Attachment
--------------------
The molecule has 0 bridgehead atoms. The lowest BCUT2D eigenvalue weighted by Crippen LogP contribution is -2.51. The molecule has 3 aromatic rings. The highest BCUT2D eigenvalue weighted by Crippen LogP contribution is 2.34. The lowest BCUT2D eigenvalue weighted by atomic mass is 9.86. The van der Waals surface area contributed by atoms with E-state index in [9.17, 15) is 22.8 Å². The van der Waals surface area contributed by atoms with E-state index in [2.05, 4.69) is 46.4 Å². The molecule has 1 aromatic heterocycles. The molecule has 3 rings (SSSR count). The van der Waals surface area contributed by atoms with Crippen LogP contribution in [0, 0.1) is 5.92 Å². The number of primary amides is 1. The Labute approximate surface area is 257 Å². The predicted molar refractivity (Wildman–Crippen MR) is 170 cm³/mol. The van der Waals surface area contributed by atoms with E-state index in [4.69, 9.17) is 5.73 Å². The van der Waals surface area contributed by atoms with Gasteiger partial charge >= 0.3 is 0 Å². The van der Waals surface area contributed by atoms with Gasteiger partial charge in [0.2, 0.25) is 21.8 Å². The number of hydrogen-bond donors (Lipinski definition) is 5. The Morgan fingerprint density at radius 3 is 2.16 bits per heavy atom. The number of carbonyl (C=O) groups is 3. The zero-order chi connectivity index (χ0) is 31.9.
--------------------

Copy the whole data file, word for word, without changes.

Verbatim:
The molecule has 0 bridgehead atoms. The lowest BCUT2D eigenvalue weighted by Crippen LogP contribution is -2.51. The molecule has 3 aromatic rings. The highest BCUT2D eigenvalue weighted by Crippen LogP contribution is 2.34. The lowest BCUT2D eigenvalue weighted by atomic mass is 9.86. The van der Waals surface area contributed by atoms with E-state index in [9.17, 15) is 22.8 Å². The van der Waals surface area contributed by atoms with E-state index in [2.05, 4.69) is 46.4 Å². The molecule has 1 aromatic heterocycles. The molecule has 3 rings (SSSR count). The van der Waals surface area contributed by atoms with Crippen LogP contribution in [0, 0.1) is 5.92 Å². The number of primary amides is 1. The Labute approximate surface area is 257 Å². The predicted molar refractivity (Wildman–Crippen MR) is 170 cm³/mol. The van der Waals surface area contributed by atoms with E-state index in [4.69, 9.17) is 5.73 Å². The van der Waals surface area contributed by atoms with Gasteiger partial charge >= 0.3 is 0 Å². The van der Waals surface area contributed by atoms with Gasteiger partial charge in [0.2, 0.25) is 21.8 Å². The number of hydrogen-bond donors (Lipinski definition) is 5. The Morgan fingerprint density at radius 3 is 2.16 bits per heavy atom. The number of carbonyl (C=O) groups is 3. The zero-order chi connectivity index (χ0) is 31.9.